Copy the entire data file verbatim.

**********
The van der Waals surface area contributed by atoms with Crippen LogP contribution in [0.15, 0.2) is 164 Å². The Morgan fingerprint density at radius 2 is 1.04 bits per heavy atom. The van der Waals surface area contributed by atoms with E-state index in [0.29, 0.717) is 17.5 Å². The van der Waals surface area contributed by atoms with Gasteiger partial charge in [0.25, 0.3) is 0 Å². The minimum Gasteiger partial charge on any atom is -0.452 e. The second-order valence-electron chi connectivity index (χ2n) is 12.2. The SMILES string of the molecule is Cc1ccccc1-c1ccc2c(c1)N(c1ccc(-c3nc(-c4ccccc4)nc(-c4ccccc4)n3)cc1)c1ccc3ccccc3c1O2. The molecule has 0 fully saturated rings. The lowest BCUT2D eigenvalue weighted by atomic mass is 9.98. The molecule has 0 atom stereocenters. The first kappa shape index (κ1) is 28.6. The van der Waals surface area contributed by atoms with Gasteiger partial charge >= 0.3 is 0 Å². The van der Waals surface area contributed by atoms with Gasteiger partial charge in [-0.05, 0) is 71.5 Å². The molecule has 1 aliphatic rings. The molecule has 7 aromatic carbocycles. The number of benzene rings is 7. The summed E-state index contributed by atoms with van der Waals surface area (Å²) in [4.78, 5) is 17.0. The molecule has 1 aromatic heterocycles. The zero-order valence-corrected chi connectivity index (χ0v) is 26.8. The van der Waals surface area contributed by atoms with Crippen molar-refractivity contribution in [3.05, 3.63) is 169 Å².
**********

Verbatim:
The van der Waals surface area contributed by atoms with Crippen LogP contribution in [0.15, 0.2) is 164 Å². The Morgan fingerprint density at radius 2 is 1.04 bits per heavy atom. The van der Waals surface area contributed by atoms with E-state index in [0.29, 0.717) is 17.5 Å². The van der Waals surface area contributed by atoms with Gasteiger partial charge in [0.25, 0.3) is 0 Å². The minimum Gasteiger partial charge on any atom is -0.452 e. The second-order valence-electron chi connectivity index (χ2n) is 12.2. The SMILES string of the molecule is Cc1ccccc1-c1ccc2c(c1)N(c1ccc(-c3nc(-c4ccccc4)nc(-c4ccccc4)n3)cc1)c1ccc3ccccc3c1O2. The molecule has 0 fully saturated rings. The lowest BCUT2D eigenvalue weighted by atomic mass is 9.98. The molecule has 0 atom stereocenters. The first kappa shape index (κ1) is 28.6. The van der Waals surface area contributed by atoms with Gasteiger partial charge >= 0.3 is 0 Å². The van der Waals surface area contributed by atoms with Gasteiger partial charge in [-0.05, 0) is 71.5 Å². The molecule has 1 aliphatic rings. The molecule has 7 aromatic carbocycles. The number of benzene rings is 7. The summed E-state index contributed by atoms with van der Waals surface area (Å²) in [4.78, 5) is 17.0. The molecule has 1 aromatic heterocycles. The zero-order valence-corrected chi connectivity index (χ0v) is 26.8. The van der Waals surface area contributed by atoms with Crippen molar-refractivity contribution in [3.05, 3.63) is 169 Å².